“Today Humboldt County took another step in shedding old stigmas against cannabis farmers and leading the way towards the normalization of our businesses,” said Dylan Mattole of Mattole Valley Sungrown. “We’re not there yet, but this was a move in the right direction.”

“It was very clear which supervisors are in touch with the needs of the Humboldt Cannabis producers,” said Pat Andrews of Ice Box Flat Farms.

“I’m very grateful that the Humboldt County Board of Supervisors took a stand to support our cannabis farmers with their reduction in Measure S taxes,” said Linsey Jones of Aloha Humboldt. “The state of California should take note and realize that this kind of leadership and tax restructuring is needed immediately at all levels of cannabis taxation.”

“The Humboldt County Board of Supervisors and HCGA secured a crucial point of agreement that will resonate across the state and country,” said Selena Rowan, CEO of Midnight Gardens. “Humboldt cannabis farmers stand in solidarity with cannabis users and businesses across the nation and will no longer stand for these excessive tax burdens, which are a legacy of the unjust, irrational, and racist war on drugs. We are savvy and resourceful, and we are capable of running profitable businesses when taxes and regulations are in parity with other agricultural producers. Next, it’s the state’s turn  to eliminate excessive state taxes and regulations that currently prevent BIPOC and legacy operators from entering the industry or sustaining profitable businesses.”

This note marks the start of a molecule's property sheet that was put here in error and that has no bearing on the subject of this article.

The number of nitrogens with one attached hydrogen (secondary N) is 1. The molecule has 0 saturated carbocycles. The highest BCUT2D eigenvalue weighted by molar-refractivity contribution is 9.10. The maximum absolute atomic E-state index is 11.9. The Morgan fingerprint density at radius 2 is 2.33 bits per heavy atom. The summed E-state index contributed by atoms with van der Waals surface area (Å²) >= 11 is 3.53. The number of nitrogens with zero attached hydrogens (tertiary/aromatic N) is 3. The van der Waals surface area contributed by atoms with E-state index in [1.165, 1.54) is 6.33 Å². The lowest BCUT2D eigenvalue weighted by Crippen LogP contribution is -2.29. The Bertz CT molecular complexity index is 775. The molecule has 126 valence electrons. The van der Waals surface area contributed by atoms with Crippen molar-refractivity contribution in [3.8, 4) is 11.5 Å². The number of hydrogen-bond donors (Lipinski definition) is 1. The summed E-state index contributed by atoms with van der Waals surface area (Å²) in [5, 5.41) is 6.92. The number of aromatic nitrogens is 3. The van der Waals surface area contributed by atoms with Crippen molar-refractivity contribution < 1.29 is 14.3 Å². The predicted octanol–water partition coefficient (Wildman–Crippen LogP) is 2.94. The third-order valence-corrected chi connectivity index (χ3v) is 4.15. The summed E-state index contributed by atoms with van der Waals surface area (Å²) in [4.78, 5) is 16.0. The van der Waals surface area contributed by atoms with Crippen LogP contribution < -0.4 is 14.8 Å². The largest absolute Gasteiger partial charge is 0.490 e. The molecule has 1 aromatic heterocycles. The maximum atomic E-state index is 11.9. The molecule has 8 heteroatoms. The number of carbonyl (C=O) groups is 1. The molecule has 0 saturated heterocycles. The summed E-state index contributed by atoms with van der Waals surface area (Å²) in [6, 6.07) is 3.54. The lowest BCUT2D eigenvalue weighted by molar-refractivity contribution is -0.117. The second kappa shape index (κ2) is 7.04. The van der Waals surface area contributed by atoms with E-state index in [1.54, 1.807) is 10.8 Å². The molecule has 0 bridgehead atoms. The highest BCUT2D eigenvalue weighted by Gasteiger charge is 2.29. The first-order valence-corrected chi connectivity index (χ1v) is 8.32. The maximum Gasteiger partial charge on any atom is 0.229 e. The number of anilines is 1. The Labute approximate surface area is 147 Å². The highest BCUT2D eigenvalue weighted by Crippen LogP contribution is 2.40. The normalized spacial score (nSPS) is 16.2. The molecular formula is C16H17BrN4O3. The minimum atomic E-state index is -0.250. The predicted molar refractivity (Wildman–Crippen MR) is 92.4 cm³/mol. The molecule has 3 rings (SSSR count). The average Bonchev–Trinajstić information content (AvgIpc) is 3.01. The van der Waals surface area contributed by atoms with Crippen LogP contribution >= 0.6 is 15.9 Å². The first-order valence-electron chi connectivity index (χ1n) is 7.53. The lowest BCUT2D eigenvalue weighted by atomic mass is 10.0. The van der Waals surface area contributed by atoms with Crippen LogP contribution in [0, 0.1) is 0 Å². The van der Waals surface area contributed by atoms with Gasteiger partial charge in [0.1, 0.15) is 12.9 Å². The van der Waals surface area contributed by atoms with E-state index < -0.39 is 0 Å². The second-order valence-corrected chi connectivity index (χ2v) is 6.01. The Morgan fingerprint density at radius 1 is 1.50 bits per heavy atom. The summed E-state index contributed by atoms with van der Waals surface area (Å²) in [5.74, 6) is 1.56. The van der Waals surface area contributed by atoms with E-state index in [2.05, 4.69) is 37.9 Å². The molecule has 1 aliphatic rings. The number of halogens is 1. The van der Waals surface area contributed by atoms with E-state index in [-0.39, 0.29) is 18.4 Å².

Were you Misled?

Are you one of the 7,000 people who signed the petition for the Humboldt Cannabis Reform Initiative (HCRI) and now feel that you were tricked? If so, please take a moment to fill out this form to Help Protect Humboldt’s Legal Cannabis Farmers.

We are seeking testimonials from members of the public who signed the initiative petition under false pretenses. Your information may be used to support the litigation to remove Measure A from the ballot.